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REC Childcare brings the campaign to retain the Domestic Workers Visa to Parliament.

REC Childcare brings the campaign to retain the Domestic Workers Visa to Parliament.

The Recruitment and Employment Confederation today spoke at a Parliamentary event on the domestic workers visa, highlighting recruiters concerns about the proposals for it to be scrapped.

The event, organised by Fiona McTaggart MP, looked at the implications of the proposed reforms to the Domestic workers visa and the effects that this would have on the candidate, clients, the recruitment industry and the wider employment market. 

Julia Harris, member of the REC Childcare executive and Managing Director of the Housekeeper Company, who spoke on the panel at this event said:

"Today was an extremely important meeting and highlighted the significance of the Domestic workers visa in protecting candidates, whilst providing clients with high quality care and support. By uniting politicians and businesses, as well as anti slavery campaigners and domestic workers, we create a more powerful voice to explain the importance of the domestic workers route.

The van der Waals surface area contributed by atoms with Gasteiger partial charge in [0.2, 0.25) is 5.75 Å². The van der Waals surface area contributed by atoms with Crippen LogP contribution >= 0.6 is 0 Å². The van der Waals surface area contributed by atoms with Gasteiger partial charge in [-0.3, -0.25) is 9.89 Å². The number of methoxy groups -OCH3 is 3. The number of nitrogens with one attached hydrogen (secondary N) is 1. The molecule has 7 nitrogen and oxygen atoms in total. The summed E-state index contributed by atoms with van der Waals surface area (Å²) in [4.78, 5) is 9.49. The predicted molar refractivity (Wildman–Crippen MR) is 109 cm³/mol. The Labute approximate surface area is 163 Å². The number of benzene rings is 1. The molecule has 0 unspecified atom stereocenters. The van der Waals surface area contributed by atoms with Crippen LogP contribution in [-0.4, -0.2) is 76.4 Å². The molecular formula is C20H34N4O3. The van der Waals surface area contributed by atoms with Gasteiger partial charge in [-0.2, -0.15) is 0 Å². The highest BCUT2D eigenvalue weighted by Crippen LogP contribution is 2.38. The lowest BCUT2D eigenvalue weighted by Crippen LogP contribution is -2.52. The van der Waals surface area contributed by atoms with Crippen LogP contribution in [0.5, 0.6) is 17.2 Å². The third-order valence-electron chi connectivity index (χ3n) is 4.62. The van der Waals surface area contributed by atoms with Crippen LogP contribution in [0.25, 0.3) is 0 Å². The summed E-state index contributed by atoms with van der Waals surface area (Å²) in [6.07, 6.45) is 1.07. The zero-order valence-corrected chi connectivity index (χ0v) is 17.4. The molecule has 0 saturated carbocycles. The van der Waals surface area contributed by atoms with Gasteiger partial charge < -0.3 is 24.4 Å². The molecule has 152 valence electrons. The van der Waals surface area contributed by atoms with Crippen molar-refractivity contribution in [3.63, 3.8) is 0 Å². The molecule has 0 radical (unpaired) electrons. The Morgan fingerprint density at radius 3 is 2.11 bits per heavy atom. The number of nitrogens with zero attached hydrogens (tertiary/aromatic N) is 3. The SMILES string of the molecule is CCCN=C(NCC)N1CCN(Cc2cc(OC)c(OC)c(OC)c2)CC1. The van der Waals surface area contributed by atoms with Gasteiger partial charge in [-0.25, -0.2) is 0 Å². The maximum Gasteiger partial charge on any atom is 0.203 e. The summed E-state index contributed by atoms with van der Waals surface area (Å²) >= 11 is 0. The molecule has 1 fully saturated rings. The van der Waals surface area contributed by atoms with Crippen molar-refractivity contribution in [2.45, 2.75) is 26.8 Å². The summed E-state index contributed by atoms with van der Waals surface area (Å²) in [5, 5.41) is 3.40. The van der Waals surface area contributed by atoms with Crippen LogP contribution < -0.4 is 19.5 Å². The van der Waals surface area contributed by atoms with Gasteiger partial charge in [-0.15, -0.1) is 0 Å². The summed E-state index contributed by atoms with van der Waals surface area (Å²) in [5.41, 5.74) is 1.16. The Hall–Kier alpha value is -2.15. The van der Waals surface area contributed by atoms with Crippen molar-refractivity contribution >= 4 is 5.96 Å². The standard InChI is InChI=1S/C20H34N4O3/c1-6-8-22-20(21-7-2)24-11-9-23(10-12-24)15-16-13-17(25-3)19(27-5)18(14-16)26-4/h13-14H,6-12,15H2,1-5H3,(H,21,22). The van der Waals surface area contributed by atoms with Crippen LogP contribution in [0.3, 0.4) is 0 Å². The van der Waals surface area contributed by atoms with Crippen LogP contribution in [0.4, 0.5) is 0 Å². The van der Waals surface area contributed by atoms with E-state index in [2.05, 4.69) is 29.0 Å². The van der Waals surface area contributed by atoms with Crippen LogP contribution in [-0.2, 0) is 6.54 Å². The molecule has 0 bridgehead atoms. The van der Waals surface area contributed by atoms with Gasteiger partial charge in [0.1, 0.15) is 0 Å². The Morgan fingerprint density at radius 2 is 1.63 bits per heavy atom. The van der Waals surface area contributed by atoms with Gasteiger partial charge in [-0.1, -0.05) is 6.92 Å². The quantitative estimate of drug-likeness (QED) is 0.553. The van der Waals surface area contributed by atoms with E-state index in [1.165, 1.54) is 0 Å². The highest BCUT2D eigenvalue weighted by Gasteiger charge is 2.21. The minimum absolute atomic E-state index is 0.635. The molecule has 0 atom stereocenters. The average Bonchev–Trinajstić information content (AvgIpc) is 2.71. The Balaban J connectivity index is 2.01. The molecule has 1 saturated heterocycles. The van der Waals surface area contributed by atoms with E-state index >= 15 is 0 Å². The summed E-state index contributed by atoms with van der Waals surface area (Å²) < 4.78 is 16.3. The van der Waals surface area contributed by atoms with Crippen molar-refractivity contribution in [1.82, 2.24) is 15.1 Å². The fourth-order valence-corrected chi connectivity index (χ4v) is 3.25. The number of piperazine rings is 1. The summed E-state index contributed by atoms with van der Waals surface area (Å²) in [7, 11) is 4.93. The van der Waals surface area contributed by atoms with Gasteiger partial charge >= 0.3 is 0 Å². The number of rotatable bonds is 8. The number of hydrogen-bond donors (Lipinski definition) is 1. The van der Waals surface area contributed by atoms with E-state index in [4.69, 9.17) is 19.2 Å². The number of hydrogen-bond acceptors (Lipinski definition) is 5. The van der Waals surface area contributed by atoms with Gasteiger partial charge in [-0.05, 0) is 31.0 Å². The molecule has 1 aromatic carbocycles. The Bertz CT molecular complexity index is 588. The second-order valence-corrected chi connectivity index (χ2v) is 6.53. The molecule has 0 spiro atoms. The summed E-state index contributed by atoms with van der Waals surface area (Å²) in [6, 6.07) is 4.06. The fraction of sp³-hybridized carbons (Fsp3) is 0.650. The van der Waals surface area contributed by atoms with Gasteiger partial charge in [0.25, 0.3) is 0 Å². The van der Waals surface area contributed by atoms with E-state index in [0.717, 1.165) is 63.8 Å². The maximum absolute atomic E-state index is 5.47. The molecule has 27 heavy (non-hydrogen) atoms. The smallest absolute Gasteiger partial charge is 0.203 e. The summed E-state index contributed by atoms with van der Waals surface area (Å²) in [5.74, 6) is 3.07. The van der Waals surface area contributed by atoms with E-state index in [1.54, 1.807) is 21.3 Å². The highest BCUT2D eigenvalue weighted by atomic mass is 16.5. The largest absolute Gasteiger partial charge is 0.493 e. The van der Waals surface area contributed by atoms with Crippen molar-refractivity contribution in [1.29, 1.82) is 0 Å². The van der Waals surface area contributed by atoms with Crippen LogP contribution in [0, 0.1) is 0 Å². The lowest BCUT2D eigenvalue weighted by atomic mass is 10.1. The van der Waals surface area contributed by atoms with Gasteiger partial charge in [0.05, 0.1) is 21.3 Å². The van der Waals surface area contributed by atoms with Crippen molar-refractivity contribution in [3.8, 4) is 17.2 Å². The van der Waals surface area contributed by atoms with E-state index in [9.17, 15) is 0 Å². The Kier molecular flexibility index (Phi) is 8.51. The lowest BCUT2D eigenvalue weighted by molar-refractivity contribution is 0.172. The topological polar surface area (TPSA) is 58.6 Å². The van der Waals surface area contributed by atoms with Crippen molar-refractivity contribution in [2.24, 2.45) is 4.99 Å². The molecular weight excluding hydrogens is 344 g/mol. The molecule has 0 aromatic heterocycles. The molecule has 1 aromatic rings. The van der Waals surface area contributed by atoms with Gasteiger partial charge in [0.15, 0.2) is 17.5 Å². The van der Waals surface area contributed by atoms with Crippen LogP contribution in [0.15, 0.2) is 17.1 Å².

“We must ensure that all parties have a clear understanding of both the importance of retaining the domestic workers visa, protecting this vulnerable group of workers from potential exploitation, and the vital role they play in filling live in positions looking after children or the elderly. It is clear that these positions aren’t being filled by UK or EU Nationals and it is critical that by trying to drive down immigration the Government does not leave households without the essential support that they need.”

Highlighting the effect on workers, Fiona McTaggart, MP for Slough and sponsor of the event added:

“The overseas domestic worker visa gives a worker the power to withdraw their labour without becoming an illegal migrant. Just doing that has cut abuse massively and it is wrong for the government to try to return domestic workers to the risk of slavery. Workers in diplomatic households who do not have the freedom to move employers are nearly 20 times as likely to suffer abuse as other migrant domestic workers.”


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